Self-complexity and affective extremity: ..
94-120 self-complexity and affective extremity: don't put all of your eggs in one cognitive basket patricia w
"Self-Complexity and Affective Extremity: ..
How does the complexity–optimization trade-off apply to adult development and aging? Although the principle ideally works in a dynamic, flexible, and integrated way, some conditions can reduce flexible integration. Most important for our current purposes, normal developmental changes in cognitive resources can alter vulnerability to degradation of optimization and complexity. For example, as cognitive resources grow during the early life span, individuals are better able to maintain integrated behavior even when levels of activation are high. In contrast, as cognitive resources decline, individuals are more strongly affected by overactivation (; ).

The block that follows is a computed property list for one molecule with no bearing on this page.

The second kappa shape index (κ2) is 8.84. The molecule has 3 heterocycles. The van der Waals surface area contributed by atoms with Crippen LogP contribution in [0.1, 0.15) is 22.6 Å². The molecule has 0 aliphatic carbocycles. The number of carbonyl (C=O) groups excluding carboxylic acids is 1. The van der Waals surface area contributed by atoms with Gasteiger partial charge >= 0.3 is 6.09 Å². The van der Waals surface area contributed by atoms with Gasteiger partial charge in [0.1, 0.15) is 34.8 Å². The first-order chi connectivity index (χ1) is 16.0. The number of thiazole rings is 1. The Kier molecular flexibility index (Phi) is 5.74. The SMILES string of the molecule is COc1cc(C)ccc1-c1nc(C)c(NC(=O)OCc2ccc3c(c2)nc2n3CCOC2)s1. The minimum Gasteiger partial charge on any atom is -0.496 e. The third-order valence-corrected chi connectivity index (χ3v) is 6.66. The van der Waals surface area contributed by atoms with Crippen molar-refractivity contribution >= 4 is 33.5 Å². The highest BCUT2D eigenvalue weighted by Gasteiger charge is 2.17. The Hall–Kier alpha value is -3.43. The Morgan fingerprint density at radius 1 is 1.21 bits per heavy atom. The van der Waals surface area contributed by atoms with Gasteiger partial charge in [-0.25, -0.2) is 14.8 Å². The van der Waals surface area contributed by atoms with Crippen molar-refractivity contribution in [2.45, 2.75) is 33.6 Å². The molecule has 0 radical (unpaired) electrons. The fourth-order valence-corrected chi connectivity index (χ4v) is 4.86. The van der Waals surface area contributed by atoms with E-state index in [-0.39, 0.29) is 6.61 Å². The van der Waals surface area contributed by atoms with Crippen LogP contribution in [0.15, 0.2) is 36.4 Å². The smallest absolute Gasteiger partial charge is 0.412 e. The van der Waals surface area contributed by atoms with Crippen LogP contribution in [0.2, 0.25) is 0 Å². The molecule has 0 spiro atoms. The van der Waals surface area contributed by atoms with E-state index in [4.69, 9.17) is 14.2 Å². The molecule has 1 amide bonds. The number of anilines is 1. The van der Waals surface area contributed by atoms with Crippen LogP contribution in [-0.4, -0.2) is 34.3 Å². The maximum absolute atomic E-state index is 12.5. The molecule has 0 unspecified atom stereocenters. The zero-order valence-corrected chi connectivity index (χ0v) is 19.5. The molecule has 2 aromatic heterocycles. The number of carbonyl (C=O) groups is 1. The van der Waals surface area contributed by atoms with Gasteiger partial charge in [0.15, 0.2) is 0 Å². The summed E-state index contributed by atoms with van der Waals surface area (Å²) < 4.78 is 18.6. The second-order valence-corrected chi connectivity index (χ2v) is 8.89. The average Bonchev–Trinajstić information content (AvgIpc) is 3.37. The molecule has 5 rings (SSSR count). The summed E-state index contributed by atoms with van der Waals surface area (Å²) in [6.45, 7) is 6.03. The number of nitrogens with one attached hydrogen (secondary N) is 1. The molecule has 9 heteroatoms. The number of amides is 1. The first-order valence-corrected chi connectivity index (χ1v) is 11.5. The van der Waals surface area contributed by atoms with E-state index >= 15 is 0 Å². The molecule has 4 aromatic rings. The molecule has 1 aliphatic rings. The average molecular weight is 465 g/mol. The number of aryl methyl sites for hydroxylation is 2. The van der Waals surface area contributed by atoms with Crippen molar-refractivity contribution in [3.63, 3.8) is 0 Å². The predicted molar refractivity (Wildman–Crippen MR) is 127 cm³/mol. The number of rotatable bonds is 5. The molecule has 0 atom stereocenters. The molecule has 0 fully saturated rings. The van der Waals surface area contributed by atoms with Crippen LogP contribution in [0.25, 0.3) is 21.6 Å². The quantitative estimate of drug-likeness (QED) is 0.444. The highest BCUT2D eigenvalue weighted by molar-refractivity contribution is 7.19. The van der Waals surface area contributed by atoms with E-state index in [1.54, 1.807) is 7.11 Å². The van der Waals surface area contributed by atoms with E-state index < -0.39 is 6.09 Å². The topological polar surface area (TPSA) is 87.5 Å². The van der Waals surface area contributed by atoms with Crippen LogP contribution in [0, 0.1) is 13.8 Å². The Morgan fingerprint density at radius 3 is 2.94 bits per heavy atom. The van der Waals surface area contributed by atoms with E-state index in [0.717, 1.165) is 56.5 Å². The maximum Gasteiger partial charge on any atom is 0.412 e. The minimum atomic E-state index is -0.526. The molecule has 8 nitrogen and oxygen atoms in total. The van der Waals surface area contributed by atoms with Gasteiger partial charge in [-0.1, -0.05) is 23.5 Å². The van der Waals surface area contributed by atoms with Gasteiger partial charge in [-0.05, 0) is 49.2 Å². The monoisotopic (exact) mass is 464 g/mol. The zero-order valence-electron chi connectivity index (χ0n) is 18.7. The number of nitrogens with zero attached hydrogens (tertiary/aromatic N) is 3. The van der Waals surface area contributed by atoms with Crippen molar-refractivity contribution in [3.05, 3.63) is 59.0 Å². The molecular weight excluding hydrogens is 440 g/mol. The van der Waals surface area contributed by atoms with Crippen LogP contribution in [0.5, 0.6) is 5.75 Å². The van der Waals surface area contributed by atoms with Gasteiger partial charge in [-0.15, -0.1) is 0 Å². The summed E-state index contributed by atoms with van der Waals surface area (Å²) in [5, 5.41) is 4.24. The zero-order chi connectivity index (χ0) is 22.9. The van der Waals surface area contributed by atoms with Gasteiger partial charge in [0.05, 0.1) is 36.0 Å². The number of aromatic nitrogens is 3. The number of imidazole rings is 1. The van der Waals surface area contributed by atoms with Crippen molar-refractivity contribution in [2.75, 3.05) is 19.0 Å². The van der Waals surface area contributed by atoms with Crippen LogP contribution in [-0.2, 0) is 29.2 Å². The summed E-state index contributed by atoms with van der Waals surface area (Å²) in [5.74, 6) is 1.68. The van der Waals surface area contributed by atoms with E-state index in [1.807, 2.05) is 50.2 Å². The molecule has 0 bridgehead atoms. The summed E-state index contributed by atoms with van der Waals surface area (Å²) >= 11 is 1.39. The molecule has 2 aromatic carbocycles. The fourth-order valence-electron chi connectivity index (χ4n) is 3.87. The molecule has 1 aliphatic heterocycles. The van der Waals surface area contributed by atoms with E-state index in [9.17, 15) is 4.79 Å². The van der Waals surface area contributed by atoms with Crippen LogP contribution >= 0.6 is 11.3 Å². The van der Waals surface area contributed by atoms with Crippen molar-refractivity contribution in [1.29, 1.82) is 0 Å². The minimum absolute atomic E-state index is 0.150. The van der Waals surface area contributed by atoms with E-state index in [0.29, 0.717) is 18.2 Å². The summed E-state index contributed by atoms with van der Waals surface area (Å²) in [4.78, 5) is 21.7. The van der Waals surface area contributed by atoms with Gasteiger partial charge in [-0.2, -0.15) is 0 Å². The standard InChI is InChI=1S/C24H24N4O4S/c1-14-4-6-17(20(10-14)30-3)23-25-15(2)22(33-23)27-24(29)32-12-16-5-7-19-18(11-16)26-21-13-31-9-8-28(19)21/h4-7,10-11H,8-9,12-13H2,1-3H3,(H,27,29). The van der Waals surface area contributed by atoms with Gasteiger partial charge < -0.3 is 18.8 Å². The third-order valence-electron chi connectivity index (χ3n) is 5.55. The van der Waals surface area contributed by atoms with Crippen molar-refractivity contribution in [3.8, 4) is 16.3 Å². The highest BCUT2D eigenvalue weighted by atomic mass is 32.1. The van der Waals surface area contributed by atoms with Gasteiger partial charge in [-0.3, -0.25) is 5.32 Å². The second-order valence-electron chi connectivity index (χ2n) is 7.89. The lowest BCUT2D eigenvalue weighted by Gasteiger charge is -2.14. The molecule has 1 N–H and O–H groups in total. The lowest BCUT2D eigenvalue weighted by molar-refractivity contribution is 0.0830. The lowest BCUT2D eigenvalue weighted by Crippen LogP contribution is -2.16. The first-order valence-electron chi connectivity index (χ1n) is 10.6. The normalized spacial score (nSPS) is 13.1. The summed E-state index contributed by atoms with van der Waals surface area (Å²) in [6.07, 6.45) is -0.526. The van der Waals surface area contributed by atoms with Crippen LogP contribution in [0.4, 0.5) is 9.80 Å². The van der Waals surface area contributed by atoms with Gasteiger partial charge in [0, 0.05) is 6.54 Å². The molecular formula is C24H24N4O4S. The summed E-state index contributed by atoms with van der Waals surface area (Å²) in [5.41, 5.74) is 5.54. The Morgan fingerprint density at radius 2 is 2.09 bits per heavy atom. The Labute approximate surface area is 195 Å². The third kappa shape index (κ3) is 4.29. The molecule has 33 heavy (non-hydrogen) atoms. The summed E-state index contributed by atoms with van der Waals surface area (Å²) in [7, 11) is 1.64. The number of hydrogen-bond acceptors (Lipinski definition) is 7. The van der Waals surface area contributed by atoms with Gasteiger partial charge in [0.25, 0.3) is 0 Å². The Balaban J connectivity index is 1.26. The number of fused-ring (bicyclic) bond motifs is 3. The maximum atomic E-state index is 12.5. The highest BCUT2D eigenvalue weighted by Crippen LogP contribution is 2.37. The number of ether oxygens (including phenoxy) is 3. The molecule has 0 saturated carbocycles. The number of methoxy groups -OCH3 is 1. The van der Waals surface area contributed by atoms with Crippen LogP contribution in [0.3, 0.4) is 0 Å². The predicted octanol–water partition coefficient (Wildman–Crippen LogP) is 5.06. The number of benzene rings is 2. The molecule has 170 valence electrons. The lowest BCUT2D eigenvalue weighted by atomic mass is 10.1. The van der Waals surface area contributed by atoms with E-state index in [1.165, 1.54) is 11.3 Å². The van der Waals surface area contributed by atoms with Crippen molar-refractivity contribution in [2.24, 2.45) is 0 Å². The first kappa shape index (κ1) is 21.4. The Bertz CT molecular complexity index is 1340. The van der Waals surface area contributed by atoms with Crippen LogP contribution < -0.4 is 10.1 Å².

Mullins-Nelson, J. L., Salekin, R. T., & Leistico, A. R. (2006). Psychopathy, empathy, and perspective-taking ability in a community sample: Implications for the successful psychopathy concept. International (2), 133-149. This study examined the relationship between psychopathy and two components of empathy including a cognitive component (e.g., perspective-taking ability) and an affective component (e.g., compassion) in a community sample. The Psychopathic Personality Inventory Short Form was used to assess psychopathy and several psychological measures were used to test empathy including the Interpersonal Reactivity Index, the Diagnostic Analysis of Nonverbal Accuracy-2, and the Test of Self Conscious Affect -3. Across instruments, psychopathy (as a unitary construct) appeared to be negligibly correlated with perspective-taking scales and negatively correlated with the affective components of empathy. Findings indicated that the emotional deficits were noted most prominently for the behavioral component of psychopathy. Results also showed that higher psychopathy scores in community participants were linked to higher levels of antisocial conduct. . . . The findings from the current study roughly fit the clinical theory of psychopathy provided by Cleckley (1941) suggesting that psychopathic individuals may be able to use their emotions to guide their own behavior and to read the emotions in others. However, the deficits in affective empathy depend on the type of psychopathy evaluated (e.g., factor scores) and the gender of the individual. . . . The current study suggests that those individuals who may very well be considered "successful psychopaths" also act out in deviant and unlawful ways. Understanding the way in which psychopathic individuals function on an interpersonal level can provide numerous avenues for prevention and intervention programs that can serve to aid both the individual and the field of psychology. Early intervention might help reduce the likelihood that individuals with psychopathic characteristics will break the law and as a result, prevent such individuals from ending up in forensic mental health settings.